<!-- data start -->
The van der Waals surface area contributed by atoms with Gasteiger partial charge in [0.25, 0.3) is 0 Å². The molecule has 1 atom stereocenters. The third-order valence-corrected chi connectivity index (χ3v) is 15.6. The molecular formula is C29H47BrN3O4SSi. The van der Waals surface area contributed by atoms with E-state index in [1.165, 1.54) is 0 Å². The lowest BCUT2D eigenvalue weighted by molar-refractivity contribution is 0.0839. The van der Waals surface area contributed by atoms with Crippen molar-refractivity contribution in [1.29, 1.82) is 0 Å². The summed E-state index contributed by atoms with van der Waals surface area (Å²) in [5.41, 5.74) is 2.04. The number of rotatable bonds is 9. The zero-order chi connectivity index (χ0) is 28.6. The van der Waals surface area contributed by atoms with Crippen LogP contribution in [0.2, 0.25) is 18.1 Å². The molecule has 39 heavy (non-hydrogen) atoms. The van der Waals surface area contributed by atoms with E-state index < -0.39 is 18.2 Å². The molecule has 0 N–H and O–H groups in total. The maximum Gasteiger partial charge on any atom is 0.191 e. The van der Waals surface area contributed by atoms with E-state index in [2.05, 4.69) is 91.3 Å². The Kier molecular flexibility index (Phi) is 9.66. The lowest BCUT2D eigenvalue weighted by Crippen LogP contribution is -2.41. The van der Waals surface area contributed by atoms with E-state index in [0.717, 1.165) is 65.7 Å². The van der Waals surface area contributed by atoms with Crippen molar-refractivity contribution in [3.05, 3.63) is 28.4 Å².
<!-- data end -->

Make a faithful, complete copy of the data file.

The van der Waals surface area contributed by atoms with Gasteiger partial charge in [0.25, 0.3) is 0 Å². The molecule has 1 atom stereocenters. The third-order valence-corrected chi connectivity index (χ3v) is 15.6. The molecular formula is C29H47BrN3O4SSi. The van der Waals surface area contributed by atoms with E-state index in [1.165, 1.54) is 0 Å². The lowest BCUT2D eigenvalue weighted by molar-refractivity contribution is 0.0839. The van der Waals surface area contributed by atoms with Crippen molar-refractivity contribution in [1.29, 1.82) is 0 Å². The summed E-state index contributed by atoms with van der Waals surface area (Å²) in [5.41, 5.74) is 2.04. The number of rotatable bonds is 9. The zero-order chi connectivity index (χ0) is 28.6. The van der Waals surface area contributed by atoms with Crippen LogP contribution in [0.2, 0.25) is 18.1 Å². The molecule has 39 heavy (non-hydrogen) atoms. The van der Waals surface area contributed by atoms with E-state index < -0.39 is 18.2 Å². The molecule has 0 N–H and O–H groups in total. The maximum Gasteiger partial charge on any atom is 0.191 e. The van der Waals surface area contributed by atoms with E-state index in [2.05, 4.69) is 91.3 Å². The Kier molecular flexibility index (Phi) is 9.66. The lowest BCUT2D eigenvalue weighted by Crippen LogP contribution is -2.41. The van der Waals surface area contributed by atoms with E-state index in [0.717, 1.165) is 65.7 Å². The van der Waals surface area contributed by atoms with Crippen molar-refractivity contribution in [3.05, 3.63) is 28.4 Å².